Gibson: National Semiconductor's marketing mix includes print advertising in trade publications, printed selection guides and specialized brochures, and other printed media circulated through our distribution sales partners. While those are hard copy, they are all reused and reposted by all of our print and distribution partners on their online Web sites. This all increases awareness and pulls people to the Web site.
In addition to those physical tools, National Semiconductor uses e-mail, search keyword and term tagging, e-mail dialogues, online training in the form of Analog University—which offers 100 training courses for new engineers or those seeking continuing education?and online audio/video seminars. The online shows have enabled us to create useful partnership marketing sites that represent and promote related-technology companies in productive ways for our customers. For example, they train people on ways to create test programs for analog circuits that include National Semiconductor parts. And, finally, we have our online design environment called Webench. This [Web] community is a collection of both reference design circuits and intelligent, expert-based design calculators that automatically creates circuits that deliver the specific performance requested by an engineer visiting the site. Once [the design is] created, the designer can [put] it through simulations electrically and thermally and, if it meets their desires, they can order the kit of selected components and build them into a working design the next day based on the delivered board and schematic.
Google is certainly a dominant provider of search navigation for our Internet audience. That is a critical venue, and we have to be good at managing that resource. One means of doing this is our membership in the Google advisory board for the technology segment. That helps us to stay on top of trends and how to leverage their search dominance.
The Internet, and our Web site, is a great medium to promote awareness, but its real advantage is the ability to reach out and touch every lead. We do this directly through electronic means or through the salesforce if that [strategy] is more likely to win.
Micalizio: Within the online space, everything we do is part of our direct-marketing efforts or intended to drive purchases in our multiple selling channels. E-mail is our largest online driver of one-to-one marketing. Search, display advertising and contextual advertising have opened up new opportunities, allowing Office Depot to market in a more one-to-one fashion through behavioral, geographic and demographic targeting. The online space is very exciting and ever-changing. We are eager to move into the many different interactive formats that are possible in the online or virtual space.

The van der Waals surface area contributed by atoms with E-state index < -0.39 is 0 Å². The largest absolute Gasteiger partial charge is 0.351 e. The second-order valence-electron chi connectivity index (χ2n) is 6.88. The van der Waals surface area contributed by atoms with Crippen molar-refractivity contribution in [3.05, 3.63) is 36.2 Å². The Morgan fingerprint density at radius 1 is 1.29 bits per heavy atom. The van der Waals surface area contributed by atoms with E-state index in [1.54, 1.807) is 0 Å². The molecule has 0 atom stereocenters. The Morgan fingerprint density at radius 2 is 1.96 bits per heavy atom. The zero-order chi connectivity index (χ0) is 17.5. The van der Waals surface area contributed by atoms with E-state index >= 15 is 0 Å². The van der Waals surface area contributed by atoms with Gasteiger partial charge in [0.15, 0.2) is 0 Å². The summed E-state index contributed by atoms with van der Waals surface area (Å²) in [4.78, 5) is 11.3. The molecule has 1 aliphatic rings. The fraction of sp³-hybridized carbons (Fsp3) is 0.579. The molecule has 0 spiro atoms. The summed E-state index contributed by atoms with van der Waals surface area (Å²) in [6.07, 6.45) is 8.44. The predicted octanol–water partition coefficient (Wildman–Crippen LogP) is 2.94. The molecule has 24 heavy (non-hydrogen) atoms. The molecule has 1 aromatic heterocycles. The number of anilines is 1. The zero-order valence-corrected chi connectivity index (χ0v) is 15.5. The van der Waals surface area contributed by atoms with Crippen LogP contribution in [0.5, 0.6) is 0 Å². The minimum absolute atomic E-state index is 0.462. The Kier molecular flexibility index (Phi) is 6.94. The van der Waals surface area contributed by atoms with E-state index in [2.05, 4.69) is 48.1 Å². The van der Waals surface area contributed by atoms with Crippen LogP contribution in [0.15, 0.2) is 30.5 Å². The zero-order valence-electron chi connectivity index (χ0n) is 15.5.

In addition to e-mail, which is the most traditional form of online direct marketing, we are using new forms of direct marketing such as relevant marketing messaging based on behavioral targeting online and post-click targeting campaigns within ad networks online. Post-click or post-visit targeting is communicating with the shopper that browsed your site after they leave. For example, some ad networks let you target customers who had visited your site within their ad network. This allows the advertiser to buy relevant ad space that is targeted to a previous site visitor. We are looking to be part of some groundbreaking marketing techniques with unique formats and methods of touching customers as we move into the future.
BtoB: How are you applying direct marketing principles to your interactive marketing strategy?
Gibson: Any kind of interest shown by a customer is tracked. Once interest is shown, we check our database to determine whether that customer is an account-holder. If the account is known, the appropriate salesperson is notified. If the account is new, we begin a filtering process whereby that account is qualified. If the account is found to be of interest, it is delegated to a direct salesperson or delegated to distribution with guidelines on what to do with this customer.
We also use e-mail newsletters to drive an exposure cycle with our sales force and channels. Those newsletters direct them with a list of products to promote and an electronic tool with which to promote them. Any leads generated through this manner are credited back to the channel that triggered them through outreach and exposure. Interactive marketing drives our lead generation and our follow-up.